You died on Friday
on the day we were meant to go to Spain.
Instead of sun and vitamin d, I sat in crushing pain,
over and over again.
Textbook grief: I did it all, those ‘stages’ every one,
And all it really made me do was want to buy a gun.
I bargained for your safe return.
I denied you’d gone away.
I locked the doors, pulled down the blinds,
Turned night-time into day.
Anger, Depression, I did those too,
Then stopped counting after four,
I hated how my grief had become a cliché, nothing more.
Go read a book about your loss,
Go talk and talk some more,
Spend money on a counsellor,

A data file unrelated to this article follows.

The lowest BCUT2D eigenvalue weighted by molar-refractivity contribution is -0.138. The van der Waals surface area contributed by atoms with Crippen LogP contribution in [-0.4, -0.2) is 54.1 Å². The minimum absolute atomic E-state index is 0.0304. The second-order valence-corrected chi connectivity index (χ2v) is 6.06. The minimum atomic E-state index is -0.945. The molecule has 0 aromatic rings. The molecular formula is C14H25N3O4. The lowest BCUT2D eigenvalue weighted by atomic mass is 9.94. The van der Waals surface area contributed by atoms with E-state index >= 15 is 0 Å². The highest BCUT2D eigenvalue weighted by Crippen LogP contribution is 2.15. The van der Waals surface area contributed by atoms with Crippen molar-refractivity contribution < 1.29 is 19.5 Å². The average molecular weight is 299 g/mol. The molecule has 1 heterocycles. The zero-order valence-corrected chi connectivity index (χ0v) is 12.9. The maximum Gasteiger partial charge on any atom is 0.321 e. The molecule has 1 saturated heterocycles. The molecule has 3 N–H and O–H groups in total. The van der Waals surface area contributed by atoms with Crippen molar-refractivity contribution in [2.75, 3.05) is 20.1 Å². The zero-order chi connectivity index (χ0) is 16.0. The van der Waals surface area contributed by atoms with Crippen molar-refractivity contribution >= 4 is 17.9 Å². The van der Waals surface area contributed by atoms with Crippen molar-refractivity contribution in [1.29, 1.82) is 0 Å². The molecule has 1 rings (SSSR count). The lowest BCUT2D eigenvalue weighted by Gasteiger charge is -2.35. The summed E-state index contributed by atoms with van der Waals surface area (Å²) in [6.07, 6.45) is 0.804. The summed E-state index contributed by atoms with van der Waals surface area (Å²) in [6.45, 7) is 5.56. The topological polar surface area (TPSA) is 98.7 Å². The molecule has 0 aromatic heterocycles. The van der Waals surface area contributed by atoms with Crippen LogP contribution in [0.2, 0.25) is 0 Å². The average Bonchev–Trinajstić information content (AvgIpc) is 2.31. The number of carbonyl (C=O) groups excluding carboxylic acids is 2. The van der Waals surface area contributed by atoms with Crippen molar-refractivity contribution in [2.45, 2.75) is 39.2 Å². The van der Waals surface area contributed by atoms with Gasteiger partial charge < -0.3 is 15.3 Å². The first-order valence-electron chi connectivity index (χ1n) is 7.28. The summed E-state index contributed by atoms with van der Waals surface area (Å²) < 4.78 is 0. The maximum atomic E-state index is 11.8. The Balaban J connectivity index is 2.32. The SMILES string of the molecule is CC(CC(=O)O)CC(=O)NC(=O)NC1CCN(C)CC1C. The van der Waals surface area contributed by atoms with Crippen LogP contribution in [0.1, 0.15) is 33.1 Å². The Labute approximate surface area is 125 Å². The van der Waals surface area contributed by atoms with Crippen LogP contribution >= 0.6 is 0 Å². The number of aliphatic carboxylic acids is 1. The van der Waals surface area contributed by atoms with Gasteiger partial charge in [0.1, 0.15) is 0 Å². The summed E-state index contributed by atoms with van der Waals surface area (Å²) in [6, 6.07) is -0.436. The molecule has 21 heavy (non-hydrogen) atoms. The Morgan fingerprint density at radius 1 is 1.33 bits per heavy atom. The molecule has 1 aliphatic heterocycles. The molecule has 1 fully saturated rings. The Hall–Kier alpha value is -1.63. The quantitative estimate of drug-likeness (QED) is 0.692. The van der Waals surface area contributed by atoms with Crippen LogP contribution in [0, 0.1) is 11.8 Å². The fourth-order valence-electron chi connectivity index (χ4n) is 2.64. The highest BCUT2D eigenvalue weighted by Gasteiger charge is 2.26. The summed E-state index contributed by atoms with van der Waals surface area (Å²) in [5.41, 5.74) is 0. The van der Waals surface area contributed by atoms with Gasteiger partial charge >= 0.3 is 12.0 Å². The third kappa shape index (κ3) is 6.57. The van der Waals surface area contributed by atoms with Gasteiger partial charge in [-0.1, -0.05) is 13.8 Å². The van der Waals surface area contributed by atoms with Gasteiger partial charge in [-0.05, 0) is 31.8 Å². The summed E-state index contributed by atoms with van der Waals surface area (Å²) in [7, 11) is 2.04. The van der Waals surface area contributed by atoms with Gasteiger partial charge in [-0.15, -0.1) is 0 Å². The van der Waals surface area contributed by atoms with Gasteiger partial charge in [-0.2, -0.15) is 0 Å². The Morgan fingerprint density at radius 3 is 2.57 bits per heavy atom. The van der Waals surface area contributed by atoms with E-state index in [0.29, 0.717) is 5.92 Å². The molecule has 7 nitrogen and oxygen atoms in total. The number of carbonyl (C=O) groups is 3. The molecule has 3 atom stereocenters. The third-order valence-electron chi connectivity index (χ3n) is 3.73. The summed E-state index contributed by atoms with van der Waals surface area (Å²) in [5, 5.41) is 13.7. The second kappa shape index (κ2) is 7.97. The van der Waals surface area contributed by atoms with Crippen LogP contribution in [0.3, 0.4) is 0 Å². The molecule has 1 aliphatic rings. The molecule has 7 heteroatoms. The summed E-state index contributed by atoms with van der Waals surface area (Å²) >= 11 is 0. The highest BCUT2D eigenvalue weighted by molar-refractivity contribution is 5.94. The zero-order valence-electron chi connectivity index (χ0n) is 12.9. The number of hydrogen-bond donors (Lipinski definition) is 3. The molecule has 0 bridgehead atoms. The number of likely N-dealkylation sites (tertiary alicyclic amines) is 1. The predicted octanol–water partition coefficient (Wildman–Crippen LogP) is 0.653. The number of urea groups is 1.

Do yoga, roll about the floor.
I’m told all this will help somehow,
Will help me with my day,
Will give me meaning, make me laugh,
Keep the relentless pain at bay.
What keeps me going is knowing that
one day this has to end,
That eventually, after months and years, my severed-self will mend.
One morning I will just get up and make a cup of tea,
I’ll feed the cat and walk the dog,
Read the paper that is free.
I’ll only realise later on it was a normal day,
My aching chest, my glittering pain,
It faded right away.
Your death scars always will be there,
But older, worn, subdued.
It doesn’t break me anymore,
I’m talking, laughing too,
About who you were
About where I’m now,
About a future where I share
Long tales of you and memories of warm days in the sun.
My mourning has turned golden,
I am living, yes I am.